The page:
Photo: Josh Willink
While I have an immense amount of love and respect for ayahuasca, I’ve been hesitant in the past to write about my experiences with the sacred plant. For one, I’m the single mother of three kids, so I automatically open myself up to heavy criticism for not being a ‘responsible’ parent, or for teaching my kids that drugs are okay. Secondly, the plant has become downright trendy in the last decade and I didn’t want to come off as one more in a long line of ‘holy shit, I went into the jungle and I saw my soul, man, and all my problems were instantly solved’ spiritual seekers. I don’t want to help promote an ugly, tainted commercialism of the plant to tourists who want to use the experience just as one more travel experience to check off their bucket list, so they can then go brag to their friends back home over beers how they were trippin’ balls back in the jungle.
But I do want to share my experience with the plant. And I will refer to it as a plant here and not a drug, because to me it is just that. It is a medicinal, sacred plant that is used to lessen the ego and to expand clarity and consciousness. To me, a drug is what my brother who works for a big corporate pharmaceutical company sells. A drug is meth. A drug is crack. A drug would help me to escape myself instead of find and heal myself.
I took ayahuasca multiple times a few years back and here is how I feel it has helped me to become a better mother:
It helped me to see my fears clearly so I would not project them onto my kids.
Personally I think I adopted a lot of fears that my own parents had and just took it as normal that these were ‘normal’ things to be afraid of. Snakes, death, change – almost anything could be reason to be afraid. I don’t want to pass that thinking down to my own kids. Oftentimes in the past I would live with a vague anxiety, not even fully realizing what exactly it was that I was afraid of, and that tension inherently got picked up by the kids. Ayahuasca helped me to clarify and confront my own fears of snakes, of being alone, of not feeling in control, and in doing so I liberated my kids from taking those fears on as their own without realizing it.
It helped me to heal childhood wounds so I can be more present in my adult self.
Every adult that I know has some lingering shit from childhood that they need to deal with. I’m no exception. I had a brother who killed himself when I was nine. My dad was super controlling and my mom was co-dependant with a victim mentality – both extremes drove me crazy even after I moved out of their house. But staying with old pain only kept me from being able to be fully present in my adult self. My kids deserve a strong, present mom instead of basically a grown woman stuck in the past, never having moved past things that happened 30 years ago.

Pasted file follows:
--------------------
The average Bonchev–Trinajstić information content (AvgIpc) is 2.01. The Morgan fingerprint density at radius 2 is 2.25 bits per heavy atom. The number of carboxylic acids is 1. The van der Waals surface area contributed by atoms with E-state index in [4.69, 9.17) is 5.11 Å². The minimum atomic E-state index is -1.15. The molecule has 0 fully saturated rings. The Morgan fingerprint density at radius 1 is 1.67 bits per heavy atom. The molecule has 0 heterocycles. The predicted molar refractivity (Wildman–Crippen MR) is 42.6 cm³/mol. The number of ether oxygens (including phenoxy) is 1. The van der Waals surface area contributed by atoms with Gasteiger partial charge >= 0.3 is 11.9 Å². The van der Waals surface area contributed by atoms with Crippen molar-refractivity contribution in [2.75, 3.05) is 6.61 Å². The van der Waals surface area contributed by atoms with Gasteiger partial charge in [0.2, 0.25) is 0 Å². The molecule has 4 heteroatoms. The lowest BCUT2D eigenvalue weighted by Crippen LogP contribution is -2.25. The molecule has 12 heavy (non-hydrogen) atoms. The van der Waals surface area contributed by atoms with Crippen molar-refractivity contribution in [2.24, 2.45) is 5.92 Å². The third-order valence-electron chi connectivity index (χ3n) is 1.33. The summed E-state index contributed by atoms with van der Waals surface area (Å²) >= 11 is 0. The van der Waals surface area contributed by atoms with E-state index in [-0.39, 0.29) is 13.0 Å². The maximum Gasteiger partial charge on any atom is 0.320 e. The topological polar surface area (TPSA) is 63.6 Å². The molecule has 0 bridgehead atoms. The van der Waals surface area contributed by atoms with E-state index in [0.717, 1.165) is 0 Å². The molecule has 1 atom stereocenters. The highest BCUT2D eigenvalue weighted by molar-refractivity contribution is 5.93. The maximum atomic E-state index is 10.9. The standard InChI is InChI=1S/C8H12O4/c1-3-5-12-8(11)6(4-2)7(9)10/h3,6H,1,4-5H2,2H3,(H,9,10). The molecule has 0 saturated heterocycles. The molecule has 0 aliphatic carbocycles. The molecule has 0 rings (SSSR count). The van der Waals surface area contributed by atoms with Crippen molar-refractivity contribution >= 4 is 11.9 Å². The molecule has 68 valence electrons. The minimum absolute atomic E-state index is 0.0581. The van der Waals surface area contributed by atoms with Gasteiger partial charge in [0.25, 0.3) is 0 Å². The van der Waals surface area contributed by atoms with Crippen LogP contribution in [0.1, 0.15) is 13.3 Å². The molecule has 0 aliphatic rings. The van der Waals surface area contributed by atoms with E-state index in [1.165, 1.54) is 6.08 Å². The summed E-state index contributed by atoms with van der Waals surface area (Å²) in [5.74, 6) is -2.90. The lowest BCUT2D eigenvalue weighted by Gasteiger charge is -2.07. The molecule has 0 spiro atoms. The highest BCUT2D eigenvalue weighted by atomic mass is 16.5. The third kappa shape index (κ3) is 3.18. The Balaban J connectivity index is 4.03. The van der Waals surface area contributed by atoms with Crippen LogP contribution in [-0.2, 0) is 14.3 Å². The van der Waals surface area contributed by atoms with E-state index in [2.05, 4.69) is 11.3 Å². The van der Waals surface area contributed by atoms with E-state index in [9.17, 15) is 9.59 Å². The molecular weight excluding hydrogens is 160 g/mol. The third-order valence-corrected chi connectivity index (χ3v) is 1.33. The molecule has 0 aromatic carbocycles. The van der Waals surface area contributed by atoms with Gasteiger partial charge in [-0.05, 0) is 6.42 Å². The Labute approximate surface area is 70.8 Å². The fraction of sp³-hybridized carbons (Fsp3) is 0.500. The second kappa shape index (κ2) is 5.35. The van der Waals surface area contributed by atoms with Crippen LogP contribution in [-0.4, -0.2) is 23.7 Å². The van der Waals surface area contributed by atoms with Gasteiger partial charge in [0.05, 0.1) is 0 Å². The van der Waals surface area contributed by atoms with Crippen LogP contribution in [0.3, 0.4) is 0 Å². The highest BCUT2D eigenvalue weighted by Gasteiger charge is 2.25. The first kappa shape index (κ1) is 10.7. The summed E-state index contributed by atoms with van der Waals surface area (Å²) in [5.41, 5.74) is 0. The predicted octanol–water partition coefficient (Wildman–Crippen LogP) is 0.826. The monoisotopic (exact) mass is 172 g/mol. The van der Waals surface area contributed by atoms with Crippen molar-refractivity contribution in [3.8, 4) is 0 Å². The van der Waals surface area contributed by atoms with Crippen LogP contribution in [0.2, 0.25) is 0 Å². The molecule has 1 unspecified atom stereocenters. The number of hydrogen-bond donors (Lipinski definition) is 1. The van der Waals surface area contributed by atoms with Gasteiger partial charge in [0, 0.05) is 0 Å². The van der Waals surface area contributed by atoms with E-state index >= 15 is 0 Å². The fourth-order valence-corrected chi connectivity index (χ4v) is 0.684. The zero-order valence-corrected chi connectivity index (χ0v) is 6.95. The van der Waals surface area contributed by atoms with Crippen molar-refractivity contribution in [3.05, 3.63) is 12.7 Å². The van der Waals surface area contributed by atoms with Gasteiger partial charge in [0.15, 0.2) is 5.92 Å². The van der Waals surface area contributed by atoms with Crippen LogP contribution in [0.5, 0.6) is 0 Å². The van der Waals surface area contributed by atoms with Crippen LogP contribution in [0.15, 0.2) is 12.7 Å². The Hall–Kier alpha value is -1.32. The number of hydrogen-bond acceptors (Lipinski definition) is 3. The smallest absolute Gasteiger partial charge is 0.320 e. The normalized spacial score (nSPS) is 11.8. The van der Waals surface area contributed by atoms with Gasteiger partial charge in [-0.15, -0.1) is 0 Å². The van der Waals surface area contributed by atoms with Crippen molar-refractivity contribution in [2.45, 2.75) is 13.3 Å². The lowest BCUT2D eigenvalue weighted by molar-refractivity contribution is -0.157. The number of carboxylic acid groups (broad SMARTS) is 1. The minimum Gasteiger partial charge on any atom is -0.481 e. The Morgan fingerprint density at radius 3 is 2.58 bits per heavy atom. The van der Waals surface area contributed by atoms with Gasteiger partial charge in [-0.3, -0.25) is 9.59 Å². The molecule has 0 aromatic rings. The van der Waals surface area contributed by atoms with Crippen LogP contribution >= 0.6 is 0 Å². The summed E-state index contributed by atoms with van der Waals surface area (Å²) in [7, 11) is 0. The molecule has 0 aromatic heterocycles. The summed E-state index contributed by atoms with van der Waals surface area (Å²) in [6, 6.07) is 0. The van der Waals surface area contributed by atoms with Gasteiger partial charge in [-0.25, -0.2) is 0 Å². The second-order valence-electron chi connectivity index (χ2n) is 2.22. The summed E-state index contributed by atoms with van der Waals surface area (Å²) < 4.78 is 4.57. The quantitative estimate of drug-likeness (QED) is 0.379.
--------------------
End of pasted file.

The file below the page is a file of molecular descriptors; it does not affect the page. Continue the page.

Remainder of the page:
It showed me it’s okay to need a support network.
I tried to rock the whole ultra-supermom thing for a bit. I’ve since learned that while I had good intentions, that was a pretty ignorant move on my part. I’m a single mother of three spunky kids and I thought I could work as travel writer, move us across the world to a place where I knew no one nor spoke the language, try to start a farm in the middle of nowhere in the Andes, build a house with no clue how to actually build a house, etc, all by myself. Because that somehow made me feel as though I was capable and strong. I’ve learned that strength can also come in the form of knowing when to ask for help, and how to graciously accept it.
Ayahuasca trips showed me the beauty in community, the humility of asking to be voluntarily led by a shaman, the contention of being supported by both other people and nature, the wisdom in asking for what I needed and in staying open to actually receiving it. It has helped me to realize that I am not alone and I don’t have to feel alone. It’s opened me up to not being afraid to ask the neighbor to watch my kids for a bit, to contract out parts of the house I have no time or know-how to do, to reach out and call a friend if I really need to talk instead of thinking I should buck up and figure everything out on my own. My kids now get to see and feel a support network not just around me, but around all of us.
It helped me to embrace and celebrate my femininity.
In raising my kids as a single mom, I’ve found myself taking the role of both mom and dad at times. I didn’t have the luxury, I thought, of feeling soft and receptive. There was stuff to get done and the only way for me to do it was to toughen up. Ayahuasca helped me to see the massive strength I could access that was held in my femininity, and helped me to not shy away from it, but to cultivate a more feminine energy. It’s not my responsibility to try to be both mom and dad. I can only be mom the best that I can. And to do so I need to take my feminine role, go deep and hold it as well as I can, providing an example for my two daughters and my son that femininity is as fierce as it is soft and nurturing.